[clug] Why do we do what we do in Linux? [was Re: Text editor]
bryan at netspeed.com.au
Wed Oct 29 07:58:35 MDT 2014
> I think that the most important thing about FOSS is the control it
> gives users over the devices that increasingly mediate their lives today.
I personally am at the stage of being completely controlled by a
learning task that keeps me up all night, every night!
> Linux does have a habit of being maddeningly difficult to get to work
> - I know I often have a great deal of difficulty getting sound to work
> properly on my machines.
I would like some help on upgrading my Openmoko phone's
software--without bricking it!
> OTOH so many things are so much more reliable once they are setup and
> it's wonderful not being at the mercy of commercial entities for my
> computing needs.
The latter reason inspired me. Being retired, and having spent an
inheritance on a house, I just don't have cash for the latest Mac!
> All the same, as Hugh points out the "unix way" of "small sharp tools"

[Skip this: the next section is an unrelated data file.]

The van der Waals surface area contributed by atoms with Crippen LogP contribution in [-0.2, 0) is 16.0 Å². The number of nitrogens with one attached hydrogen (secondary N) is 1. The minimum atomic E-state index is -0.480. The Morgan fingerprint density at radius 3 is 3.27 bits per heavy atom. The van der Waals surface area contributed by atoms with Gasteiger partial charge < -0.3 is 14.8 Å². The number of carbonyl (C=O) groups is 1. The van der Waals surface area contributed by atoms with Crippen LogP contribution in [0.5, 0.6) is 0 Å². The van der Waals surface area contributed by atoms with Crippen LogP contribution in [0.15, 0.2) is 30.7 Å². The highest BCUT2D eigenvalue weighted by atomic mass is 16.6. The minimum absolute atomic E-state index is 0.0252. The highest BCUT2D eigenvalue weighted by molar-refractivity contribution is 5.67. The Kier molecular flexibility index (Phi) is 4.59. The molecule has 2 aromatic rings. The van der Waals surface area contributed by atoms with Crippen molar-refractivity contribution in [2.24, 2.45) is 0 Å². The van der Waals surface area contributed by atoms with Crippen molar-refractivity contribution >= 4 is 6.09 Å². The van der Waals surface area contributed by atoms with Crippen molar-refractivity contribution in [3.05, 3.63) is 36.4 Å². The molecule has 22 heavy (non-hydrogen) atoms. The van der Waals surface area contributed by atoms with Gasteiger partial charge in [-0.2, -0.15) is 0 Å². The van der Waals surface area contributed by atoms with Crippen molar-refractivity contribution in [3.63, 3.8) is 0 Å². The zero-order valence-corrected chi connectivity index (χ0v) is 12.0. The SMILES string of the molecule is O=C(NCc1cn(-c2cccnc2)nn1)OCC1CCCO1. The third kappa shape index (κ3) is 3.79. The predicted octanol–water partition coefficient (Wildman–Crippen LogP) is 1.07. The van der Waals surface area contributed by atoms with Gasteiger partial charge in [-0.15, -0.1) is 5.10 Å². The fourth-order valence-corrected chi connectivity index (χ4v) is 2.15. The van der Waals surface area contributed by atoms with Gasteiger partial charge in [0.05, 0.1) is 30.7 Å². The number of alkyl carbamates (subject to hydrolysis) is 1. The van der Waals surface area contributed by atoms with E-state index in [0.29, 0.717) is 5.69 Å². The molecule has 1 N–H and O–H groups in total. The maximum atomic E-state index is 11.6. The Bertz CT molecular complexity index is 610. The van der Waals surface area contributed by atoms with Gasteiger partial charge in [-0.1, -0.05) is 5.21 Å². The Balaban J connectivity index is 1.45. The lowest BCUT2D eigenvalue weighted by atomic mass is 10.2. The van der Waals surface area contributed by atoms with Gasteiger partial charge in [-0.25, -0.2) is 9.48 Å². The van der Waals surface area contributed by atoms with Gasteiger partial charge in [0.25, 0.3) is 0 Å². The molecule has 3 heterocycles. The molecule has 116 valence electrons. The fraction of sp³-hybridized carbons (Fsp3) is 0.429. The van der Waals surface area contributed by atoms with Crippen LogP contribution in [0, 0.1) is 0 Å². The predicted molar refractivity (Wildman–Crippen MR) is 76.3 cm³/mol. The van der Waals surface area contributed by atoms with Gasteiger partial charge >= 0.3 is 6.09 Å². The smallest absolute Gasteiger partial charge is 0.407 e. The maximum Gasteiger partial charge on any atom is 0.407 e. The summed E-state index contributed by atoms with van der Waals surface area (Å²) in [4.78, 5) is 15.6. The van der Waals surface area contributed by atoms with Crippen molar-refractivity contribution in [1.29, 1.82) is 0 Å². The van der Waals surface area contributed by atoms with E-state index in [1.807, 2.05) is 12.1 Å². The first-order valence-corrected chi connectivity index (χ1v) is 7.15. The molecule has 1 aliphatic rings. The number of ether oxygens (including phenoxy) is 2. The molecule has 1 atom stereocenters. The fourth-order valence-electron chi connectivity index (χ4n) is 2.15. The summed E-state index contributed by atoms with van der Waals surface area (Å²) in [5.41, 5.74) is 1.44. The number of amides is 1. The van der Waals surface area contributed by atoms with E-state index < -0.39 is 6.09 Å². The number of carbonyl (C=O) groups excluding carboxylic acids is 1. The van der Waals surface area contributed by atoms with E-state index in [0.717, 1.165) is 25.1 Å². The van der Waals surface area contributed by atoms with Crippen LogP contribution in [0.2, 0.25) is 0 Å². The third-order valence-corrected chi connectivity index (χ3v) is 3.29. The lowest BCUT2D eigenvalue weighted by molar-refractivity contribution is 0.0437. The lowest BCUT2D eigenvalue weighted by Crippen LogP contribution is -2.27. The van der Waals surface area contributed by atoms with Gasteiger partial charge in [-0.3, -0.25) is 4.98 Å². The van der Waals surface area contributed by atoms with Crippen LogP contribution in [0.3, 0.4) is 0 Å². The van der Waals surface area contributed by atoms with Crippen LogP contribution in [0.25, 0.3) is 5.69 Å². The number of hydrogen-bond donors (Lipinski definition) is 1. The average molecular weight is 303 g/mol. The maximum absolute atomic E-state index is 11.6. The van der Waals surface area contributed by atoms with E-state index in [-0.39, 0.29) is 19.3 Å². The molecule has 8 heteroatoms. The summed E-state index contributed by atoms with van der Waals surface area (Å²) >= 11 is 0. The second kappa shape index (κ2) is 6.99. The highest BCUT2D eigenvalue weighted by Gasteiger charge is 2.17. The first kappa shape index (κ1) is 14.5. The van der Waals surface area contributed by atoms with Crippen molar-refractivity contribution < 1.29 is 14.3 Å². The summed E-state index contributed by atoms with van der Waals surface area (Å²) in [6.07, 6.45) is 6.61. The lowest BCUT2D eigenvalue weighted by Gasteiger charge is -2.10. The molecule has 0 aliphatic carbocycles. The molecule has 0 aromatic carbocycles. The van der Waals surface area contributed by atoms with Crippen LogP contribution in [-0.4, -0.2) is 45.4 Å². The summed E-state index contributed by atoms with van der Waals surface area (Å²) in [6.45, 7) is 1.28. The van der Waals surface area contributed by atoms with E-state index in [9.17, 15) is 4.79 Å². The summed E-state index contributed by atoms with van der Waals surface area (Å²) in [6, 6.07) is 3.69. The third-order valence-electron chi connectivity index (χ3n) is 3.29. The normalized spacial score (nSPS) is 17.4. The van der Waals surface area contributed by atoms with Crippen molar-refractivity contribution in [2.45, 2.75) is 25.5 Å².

> may not be the best way for everything.
I tend to be very careful. But the idea of a bazaar of modules to be
strung together--daunts me!
> Sure, almost everything get serialised to a text format (please JSON
> rather than XML!) but every now and then I have to deal with binary
> data as well.
I am not familiar with JSON.
> Good on you Bryan for being willing to learn, but good for the rest of
> us to be reminded how difficult that can be.
I can't possibly achieve my goal without your help!
> My current favourite shell is fish, partly because it is very good at
Yes, same here.
> It knows a lot about the tools I use at the command line and is good
> at reminding me of the options that I have more and more trouble
> keeping straight in my head.
When I was learning fish, I had trouble distinguishing the shell from
the programs that it strung together. If anyone knows a beginner's
roadmap to the latter, I'd appreciate that!
> Bit of a ramble this, but it comes down to: I personally love the
> command line, but I think that it's unrealistic to expect everyone to
> and that we should be willing to learn from other approaches to
> getting things done.
I recognise from years spent teaching, that there are a variety of modes
of instruction. If you know of self-instructional resources aimed at the
Linux beginner, please let me know.
> Not slavishly copy, but cherry pick the best bits.
As I understand it, I am expected to fix up my project from the
discarded remains of other people's projects!
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